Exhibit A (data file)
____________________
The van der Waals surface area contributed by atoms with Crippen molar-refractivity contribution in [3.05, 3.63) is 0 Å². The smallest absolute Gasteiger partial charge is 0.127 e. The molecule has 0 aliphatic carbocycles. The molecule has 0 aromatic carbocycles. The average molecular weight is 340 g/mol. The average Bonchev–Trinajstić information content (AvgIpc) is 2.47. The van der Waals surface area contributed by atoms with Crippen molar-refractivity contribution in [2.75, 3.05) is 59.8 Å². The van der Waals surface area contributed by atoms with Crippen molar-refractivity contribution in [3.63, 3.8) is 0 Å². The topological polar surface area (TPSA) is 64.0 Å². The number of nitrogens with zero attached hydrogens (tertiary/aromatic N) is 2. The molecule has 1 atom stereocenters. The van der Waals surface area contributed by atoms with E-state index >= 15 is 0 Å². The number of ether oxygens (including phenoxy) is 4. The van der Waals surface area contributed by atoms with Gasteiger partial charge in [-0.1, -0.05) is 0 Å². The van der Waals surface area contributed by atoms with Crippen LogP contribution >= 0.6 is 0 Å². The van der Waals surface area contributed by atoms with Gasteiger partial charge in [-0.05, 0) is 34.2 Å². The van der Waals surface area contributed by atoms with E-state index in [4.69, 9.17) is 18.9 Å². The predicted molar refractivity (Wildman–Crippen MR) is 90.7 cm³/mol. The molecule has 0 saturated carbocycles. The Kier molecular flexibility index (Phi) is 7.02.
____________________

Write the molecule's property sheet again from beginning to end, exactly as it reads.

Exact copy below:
The van der Waals surface area contributed by atoms with Crippen molar-refractivity contribution in [3.05, 3.63) is 0 Å². The smallest absolute Gasteiger partial charge is 0.127 e. The molecule has 0 aliphatic carbocycles. The molecule has 0 aromatic carbocycles. The average molecular weight is 340 g/mol. The average Bonchev–Trinajstić information content (AvgIpc) is 2.47. The van der Waals surface area contributed by atoms with Crippen molar-refractivity contribution in [2.75, 3.05) is 59.8 Å². The van der Waals surface area contributed by atoms with Crippen molar-refractivity contribution in [3.63, 3.8) is 0 Å². The topological polar surface area (TPSA) is 64.0 Å². The number of nitrogens with zero attached hydrogens (tertiary/aromatic N) is 2. The molecule has 1 atom stereocenters. The van der Waals surface area contributed by atoms with E-state index >= 15 is 0 Å². The number of ether oxygens (including phenoxy) is 4. The van der Waals surface area contributed by atoms with Gasteiger partial charge in [-0.1, -0.05) is 0 Å². The van der Waals surface area contributed by atoms with Crippen LogP contribution >= 0.6 is 0 Å². The van der Waals surface area contributed by atoms with Gasteiger partial charge in [-0.05, 0) is 34.2 Å². The van der Waals surface area contributed by atoms with E-state index in [4.69, 9.17) is 18.9 Å². The predicted molar refractivity (Wildman–Crippen MR) is 90.7 cm³/mol. The molecule has 0 saturated carbocycles. The Kier molecular flexibility index (Phi) is 7.02.